Nothing in life arrives by luck or accident without first being planted by our own thoughts and deeds? Wealth, poverty, happiness, unhappiness, success, failure and what else, are all part of our thinking process. We become what our thoughts and deeds are -and harvesting exactly what we have planted there. Good luck, co-incidence and external opportunities for success in life, are only random voices of ignorance and superstition. They resemble the hooting of the owls in the night, which only the daylight will calm and silence.
Continue reading “Thinking and Destiny”
‘Honest friendship is a better choice than emotional love for a steady diet, says an American thinker. Suspicion, jealousy, prejudice, and strife follow in the wake of passionate love; and disgrace murder and suicide lurk just around the corner from where lovers cooing like mating pigeons. Emotional love is a matter of proximity; it makes demands, asks for proofs and wants frequent reassurance. Friendship seeks no ownership –it only hopes to serve, and it grows by giving even from a distance. Unfortunately, this does not apply the same with passionate love. Love bestows only that it may receive, and a one-sided passion turns to hate in a night, and then demands vengeance as its right and proportion. Friendship asks no foolish vows, it is strong in absence and most loyal when needed. It lends ballast to life and gives steadily to every venture’.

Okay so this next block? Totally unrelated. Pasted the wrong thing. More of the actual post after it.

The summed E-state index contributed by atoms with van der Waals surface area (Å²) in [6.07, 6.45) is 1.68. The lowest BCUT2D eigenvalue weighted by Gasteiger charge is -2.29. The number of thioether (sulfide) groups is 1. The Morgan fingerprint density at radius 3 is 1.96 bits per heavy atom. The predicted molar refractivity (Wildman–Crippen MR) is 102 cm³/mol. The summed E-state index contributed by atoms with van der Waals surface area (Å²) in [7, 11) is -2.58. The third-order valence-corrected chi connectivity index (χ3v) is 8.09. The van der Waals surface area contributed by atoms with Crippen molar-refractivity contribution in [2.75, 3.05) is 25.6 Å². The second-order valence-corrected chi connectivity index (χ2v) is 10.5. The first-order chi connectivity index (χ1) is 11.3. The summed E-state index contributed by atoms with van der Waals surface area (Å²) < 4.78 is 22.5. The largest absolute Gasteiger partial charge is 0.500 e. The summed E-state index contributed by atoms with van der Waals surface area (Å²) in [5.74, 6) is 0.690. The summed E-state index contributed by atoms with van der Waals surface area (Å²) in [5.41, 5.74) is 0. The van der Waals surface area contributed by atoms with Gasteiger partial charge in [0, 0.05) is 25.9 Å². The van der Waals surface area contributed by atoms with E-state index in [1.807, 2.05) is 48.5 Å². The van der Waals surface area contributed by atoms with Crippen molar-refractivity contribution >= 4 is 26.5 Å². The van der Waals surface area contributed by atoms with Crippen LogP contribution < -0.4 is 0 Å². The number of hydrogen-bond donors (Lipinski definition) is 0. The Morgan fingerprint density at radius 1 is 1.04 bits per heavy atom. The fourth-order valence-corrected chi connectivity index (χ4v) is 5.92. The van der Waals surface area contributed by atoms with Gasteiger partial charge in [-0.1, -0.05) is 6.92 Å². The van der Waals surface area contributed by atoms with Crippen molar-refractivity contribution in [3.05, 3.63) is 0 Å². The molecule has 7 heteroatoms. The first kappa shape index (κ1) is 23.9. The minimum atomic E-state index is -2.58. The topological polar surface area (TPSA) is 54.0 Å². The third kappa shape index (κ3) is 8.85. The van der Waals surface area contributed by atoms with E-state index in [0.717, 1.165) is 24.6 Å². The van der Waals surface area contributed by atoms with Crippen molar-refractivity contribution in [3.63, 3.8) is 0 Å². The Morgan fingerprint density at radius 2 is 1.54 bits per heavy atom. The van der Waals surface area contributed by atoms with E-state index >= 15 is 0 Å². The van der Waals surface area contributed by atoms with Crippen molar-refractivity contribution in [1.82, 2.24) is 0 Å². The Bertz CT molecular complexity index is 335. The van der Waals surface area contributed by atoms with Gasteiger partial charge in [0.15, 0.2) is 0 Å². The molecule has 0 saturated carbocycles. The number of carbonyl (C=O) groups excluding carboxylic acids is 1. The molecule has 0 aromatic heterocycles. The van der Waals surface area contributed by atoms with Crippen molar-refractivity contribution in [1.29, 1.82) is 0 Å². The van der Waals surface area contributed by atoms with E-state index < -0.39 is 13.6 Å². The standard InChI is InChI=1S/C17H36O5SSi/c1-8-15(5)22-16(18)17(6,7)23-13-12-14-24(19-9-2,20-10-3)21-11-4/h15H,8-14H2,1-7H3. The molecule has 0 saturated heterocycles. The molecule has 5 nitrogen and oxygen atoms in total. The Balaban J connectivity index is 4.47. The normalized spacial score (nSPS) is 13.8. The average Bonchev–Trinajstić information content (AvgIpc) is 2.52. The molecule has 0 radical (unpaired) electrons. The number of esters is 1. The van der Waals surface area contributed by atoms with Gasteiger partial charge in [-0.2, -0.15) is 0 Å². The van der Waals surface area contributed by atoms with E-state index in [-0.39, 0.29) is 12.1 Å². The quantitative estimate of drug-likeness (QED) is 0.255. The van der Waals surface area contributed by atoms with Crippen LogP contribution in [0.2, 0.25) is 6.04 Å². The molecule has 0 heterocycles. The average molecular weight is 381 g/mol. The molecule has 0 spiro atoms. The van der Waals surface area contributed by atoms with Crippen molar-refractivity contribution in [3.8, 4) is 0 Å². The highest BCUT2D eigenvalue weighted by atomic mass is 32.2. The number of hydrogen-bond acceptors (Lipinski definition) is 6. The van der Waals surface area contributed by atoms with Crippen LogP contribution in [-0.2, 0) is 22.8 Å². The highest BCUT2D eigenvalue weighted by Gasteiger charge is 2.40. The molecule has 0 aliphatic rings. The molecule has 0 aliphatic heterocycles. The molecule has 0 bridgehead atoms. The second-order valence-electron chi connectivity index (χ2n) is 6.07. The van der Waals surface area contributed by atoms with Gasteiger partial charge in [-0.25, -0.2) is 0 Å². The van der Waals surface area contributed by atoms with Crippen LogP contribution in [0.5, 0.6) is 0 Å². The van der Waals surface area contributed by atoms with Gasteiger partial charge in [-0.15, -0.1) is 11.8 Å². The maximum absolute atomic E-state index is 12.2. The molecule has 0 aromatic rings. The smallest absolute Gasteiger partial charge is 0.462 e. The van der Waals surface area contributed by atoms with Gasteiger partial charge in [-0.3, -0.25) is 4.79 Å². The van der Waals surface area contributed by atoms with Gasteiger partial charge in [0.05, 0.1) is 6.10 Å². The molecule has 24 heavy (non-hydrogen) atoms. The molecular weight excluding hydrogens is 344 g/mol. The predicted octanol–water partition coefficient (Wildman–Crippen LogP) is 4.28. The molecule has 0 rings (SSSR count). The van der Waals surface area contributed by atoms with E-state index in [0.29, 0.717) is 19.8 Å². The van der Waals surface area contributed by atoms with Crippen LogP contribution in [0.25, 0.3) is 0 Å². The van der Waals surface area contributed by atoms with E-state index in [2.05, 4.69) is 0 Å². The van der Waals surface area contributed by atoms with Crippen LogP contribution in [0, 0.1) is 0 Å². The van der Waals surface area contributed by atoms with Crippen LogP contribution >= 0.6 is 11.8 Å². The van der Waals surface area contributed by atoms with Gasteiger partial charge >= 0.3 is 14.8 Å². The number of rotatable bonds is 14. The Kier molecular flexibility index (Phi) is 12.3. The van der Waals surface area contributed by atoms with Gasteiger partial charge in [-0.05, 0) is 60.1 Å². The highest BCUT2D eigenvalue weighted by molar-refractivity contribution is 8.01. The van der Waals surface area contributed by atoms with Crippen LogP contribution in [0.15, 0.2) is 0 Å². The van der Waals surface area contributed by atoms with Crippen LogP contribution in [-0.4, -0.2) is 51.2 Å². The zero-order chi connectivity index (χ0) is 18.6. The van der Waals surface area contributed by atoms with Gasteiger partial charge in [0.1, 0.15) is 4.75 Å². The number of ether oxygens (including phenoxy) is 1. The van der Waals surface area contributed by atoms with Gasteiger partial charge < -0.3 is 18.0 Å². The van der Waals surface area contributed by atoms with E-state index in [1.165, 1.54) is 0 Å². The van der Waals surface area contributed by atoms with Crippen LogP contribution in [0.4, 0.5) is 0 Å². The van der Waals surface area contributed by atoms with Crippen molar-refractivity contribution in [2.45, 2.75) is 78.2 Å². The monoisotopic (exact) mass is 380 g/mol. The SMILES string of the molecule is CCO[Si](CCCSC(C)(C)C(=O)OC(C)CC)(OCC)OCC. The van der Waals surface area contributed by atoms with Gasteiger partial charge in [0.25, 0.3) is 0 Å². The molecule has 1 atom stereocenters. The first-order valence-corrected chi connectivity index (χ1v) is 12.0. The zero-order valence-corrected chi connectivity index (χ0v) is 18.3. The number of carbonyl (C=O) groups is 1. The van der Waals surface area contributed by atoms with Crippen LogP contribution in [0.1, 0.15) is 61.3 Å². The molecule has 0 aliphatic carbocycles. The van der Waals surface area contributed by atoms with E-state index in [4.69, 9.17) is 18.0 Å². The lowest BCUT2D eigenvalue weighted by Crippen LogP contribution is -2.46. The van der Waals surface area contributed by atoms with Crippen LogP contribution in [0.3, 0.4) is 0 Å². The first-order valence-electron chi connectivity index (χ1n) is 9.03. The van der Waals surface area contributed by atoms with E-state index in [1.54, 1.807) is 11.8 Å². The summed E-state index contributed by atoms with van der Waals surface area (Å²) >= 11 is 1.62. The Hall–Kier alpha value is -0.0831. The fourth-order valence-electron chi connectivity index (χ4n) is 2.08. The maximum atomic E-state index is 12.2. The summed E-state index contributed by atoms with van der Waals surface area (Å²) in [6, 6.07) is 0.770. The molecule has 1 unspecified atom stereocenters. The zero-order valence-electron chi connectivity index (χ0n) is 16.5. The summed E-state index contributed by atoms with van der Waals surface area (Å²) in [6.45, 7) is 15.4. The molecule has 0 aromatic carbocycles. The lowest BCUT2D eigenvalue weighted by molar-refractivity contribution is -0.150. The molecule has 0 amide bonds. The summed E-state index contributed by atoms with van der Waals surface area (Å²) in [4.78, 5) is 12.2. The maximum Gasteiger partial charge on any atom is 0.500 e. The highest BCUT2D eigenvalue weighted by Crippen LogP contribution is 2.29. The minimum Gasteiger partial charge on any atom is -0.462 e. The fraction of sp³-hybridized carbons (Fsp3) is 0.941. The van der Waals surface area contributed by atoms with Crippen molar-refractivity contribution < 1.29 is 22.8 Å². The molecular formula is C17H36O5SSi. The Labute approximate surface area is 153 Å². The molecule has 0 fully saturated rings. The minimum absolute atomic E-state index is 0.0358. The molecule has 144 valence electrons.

Continue reading “About Friendship”
Dr Dimitri Karalis